Investigative reporters, where are you? There’s a HUGE story here. Everybody wonders what happened at Penn State – How could this happen? What is it about the culture of an organization that allows child rape and abuse to go on right under its nose? Why is the media steering clear of this aspect of the scandal?
Original Post: Tuesday, June 19, 2012 3:00 am, PhillyBurbs.com by Rose Mciver
If Penn State’s former president Graham Spanier hadn’t been so tolerant of sexual taboos, would he have taken action to stop Jerry Sandusky from allegedly molesting little boys, and spared the university the biggest college sports scandal ever?
A school administrator possessing a healthy view of human sexuality would not hesitate to summon authorities when presented with allegations of child molestation. But not Spanier. Why? His long academic career is aglow with defenses of the sexual fringe.
It began with his 1975 academic paper on wife swapping. It continued through his time as Penn State’s president. This includes his defense of the university’s annual Sex Faire, which showcased half-dressed lesbian performance artists, anti-male speechifying, and guests such as Patrick Califia-Rice, a transgendered advocate of “boy-lovers,” who was among the Sex Faire’s main speakers in 2002.
Spanier said he didn’t realize the grave situation created by Sandusky, the former Penn State assistant football coach who is on trial after being charged with more than 50 counts of sexually abusing 10 boys over 15 years. But last week, NBC News reported that Spanier could face criminal charges for a coverup.
A university administrator kept a “secret file” on Sandusky. The file, which has been turned over to prosecutors, contains emails in which Spanier and another Penn State administrator “discussed whether they were obligated to tell authorities about a 2001 allegation involving a late-night encounter in a Penn State shower room between Sandusky and a young boy, both of whom were naked,” NBC reported.
In the email, Spanier said that not alerting social service agencies was the “humane” thing to do for Sandusky.
Sympathy for the alleged perp, not the victim. How do you come to think like that?
Perhaps it begins when you attempt to redefine wife swapping as a good thing.
Spanier, a human sexuality scholar, co-authored a paper on wife-swapping for a 1975 edition of the “Archives of Sexual Behavior.” Here’s the introduction:
“This article attempts to illuminate the understanding of swinging, or mate swapping, an increasingly common form of extramarital sexual activity. A theoretical formulation argues that swinging is a form of extramarital sexual activity which serves to define as good and acceptable a behavior that in other forms and in the past has been considered deviant and immoral.”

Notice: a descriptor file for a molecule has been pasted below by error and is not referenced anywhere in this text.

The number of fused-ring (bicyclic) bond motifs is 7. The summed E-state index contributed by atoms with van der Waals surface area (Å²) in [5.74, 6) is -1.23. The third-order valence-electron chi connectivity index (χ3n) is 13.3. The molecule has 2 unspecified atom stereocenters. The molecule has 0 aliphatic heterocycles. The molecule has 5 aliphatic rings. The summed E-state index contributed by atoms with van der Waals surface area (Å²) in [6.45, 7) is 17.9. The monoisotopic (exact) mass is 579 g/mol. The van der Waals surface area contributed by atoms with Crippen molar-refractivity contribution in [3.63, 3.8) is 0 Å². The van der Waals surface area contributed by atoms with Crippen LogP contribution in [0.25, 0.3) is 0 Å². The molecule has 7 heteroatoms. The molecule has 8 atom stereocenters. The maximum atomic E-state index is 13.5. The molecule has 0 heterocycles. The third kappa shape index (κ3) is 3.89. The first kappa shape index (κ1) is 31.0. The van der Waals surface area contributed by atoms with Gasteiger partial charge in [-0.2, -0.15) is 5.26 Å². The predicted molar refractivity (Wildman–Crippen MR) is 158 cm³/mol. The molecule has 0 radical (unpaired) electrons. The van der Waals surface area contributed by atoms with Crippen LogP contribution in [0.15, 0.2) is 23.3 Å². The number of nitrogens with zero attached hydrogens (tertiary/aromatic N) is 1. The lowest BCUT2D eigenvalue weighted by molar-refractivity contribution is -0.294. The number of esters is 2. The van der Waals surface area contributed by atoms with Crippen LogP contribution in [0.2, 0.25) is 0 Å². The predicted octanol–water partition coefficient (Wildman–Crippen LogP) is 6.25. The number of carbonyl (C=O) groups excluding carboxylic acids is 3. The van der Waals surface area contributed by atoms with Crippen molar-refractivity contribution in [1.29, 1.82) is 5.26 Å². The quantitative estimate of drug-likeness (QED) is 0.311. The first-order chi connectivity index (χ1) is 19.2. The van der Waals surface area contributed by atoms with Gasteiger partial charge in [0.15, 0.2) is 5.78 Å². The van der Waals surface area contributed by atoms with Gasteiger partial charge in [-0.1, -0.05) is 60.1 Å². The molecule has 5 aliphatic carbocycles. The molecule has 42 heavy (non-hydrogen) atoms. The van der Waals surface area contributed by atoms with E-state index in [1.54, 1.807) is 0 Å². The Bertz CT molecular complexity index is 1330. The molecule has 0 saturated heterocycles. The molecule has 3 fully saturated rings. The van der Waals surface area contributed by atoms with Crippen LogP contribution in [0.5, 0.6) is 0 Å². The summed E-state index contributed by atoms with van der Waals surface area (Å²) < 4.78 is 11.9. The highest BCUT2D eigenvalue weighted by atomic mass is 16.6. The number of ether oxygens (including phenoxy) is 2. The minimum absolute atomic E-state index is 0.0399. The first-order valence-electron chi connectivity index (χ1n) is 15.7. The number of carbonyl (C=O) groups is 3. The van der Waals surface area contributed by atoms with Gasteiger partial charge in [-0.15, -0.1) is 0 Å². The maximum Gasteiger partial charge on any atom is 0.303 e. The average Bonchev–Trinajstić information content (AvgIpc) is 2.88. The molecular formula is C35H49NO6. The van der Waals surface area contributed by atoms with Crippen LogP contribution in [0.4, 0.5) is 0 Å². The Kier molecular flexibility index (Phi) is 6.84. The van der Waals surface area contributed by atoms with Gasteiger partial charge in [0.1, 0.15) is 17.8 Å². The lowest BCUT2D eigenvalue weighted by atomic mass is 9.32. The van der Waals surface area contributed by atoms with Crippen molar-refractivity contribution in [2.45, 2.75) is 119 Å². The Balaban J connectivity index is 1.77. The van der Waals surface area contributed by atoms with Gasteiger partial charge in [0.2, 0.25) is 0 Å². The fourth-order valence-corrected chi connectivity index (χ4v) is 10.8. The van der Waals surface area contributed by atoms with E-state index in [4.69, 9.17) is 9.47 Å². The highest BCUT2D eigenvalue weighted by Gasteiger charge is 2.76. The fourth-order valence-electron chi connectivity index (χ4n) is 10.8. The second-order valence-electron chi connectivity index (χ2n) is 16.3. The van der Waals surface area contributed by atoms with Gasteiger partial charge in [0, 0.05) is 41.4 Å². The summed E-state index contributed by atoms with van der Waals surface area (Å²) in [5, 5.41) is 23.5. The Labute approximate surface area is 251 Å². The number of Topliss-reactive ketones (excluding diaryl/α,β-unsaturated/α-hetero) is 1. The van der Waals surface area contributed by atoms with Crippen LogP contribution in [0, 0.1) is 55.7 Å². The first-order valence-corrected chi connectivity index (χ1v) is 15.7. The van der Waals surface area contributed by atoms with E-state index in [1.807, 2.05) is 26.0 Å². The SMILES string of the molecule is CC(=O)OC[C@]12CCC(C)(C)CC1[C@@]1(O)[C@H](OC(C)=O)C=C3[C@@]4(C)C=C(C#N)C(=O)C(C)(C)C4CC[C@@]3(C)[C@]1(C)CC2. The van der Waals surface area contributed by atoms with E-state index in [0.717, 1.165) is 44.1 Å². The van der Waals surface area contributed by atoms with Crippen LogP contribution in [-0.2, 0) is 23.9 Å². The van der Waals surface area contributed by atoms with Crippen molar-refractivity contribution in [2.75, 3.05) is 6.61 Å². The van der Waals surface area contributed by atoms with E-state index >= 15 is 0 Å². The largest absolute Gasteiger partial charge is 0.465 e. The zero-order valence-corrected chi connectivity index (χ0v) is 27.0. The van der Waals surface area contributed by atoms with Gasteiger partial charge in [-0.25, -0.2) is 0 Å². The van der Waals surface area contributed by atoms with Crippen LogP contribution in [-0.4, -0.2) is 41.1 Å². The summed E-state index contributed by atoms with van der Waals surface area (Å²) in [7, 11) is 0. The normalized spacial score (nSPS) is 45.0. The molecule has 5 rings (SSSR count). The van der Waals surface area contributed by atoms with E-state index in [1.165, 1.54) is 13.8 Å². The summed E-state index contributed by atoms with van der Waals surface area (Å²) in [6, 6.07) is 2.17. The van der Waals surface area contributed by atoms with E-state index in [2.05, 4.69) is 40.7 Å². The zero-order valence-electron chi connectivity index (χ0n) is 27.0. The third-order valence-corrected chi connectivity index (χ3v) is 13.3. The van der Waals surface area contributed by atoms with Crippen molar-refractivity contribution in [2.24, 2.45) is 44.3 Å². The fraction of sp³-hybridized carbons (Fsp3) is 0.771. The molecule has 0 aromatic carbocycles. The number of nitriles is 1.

Of course, as America learned during the 1970s, gonorrhea, herpes and other sexually transmitted diseases acquired through promiscuous bed bouncing are not “theoretical,” or “good.”
Maybe a defense is that Spanier’s interest is academic, and the article was nothing more than a product of the era. At the time, the sexual revolution was in full swing, and pop culture bristled with mate-swapping tales such as the hit film “Carol & Bob & Ted & Alice.”
So what explains Spanier’s vigorous defense of Sex Faire more than a quarter century later?
In 2002, when “boy-lover” advocate Califia-Rice appeared on campus as Sex Faire’s guest speaker, Spanier defended the appearance.
One of the few public voices challenging Spanier and Penn State was John A. Lawless, a state rep from Montgomery County. Lawless made national news trying to get Pennsylvania’s House Appropriations Committee to punish Spanier and other university administrators because, he said, they had failed in “moral” leadership.
Spanier was called before the House committee, of which Lawless was a member, and questioned. He apologized for some of the obscene aspects of Sex Faire, but vigorously defended the affair as “free speech.”
Lawless asked Spanier if the Sex Faire programs were immoral. Lawless, quoted widely at the time, said, “(Spanier’s) answer was, ‘It depends on what your definition of immoral is.’ ”
(Last week, I tried contacting Lawless, who has retired from his state legislator job and lives in Florida. His personal lawyer said he wasn’t interested in commenting.)
Graham Spanier could have saved some kids and Penn State football had he placed a phone call to police in 2001 when he learned of Sandusky. He didn’t.
When a man entertains “theoretical” views on marital sexual deviancy, or cannot bring himself to call Sex Faire what it is — a circus of sexual dysfunction — it should not surprise that in his moral confusion he would choose to “humanely” spare an alleged deviant, rather than protect the deviant’s innocent prey. http://alturl.com/ap4ee
This guy is being shielded by the media. Why? Certainly not because it would not be an interesting and compelling story to tell. Why would the liberal corrupt media not rush to talk about this? He is, to say the least, a quirky kind of guy, strange, interesting, does magic tricks, plays a “bucket” in some band, went running with the bulls, wore the mascot costume at football games, and has numerous questionable incidents and events in his background prior to Penn State and during Penn State, including refusing to address an allegation of a now grown guy who accused a professor of abuse spelled out in a NYT article. http://alturl.com/wbobe
Posted: 07.14.12 A.D. @ 3:05 p.m.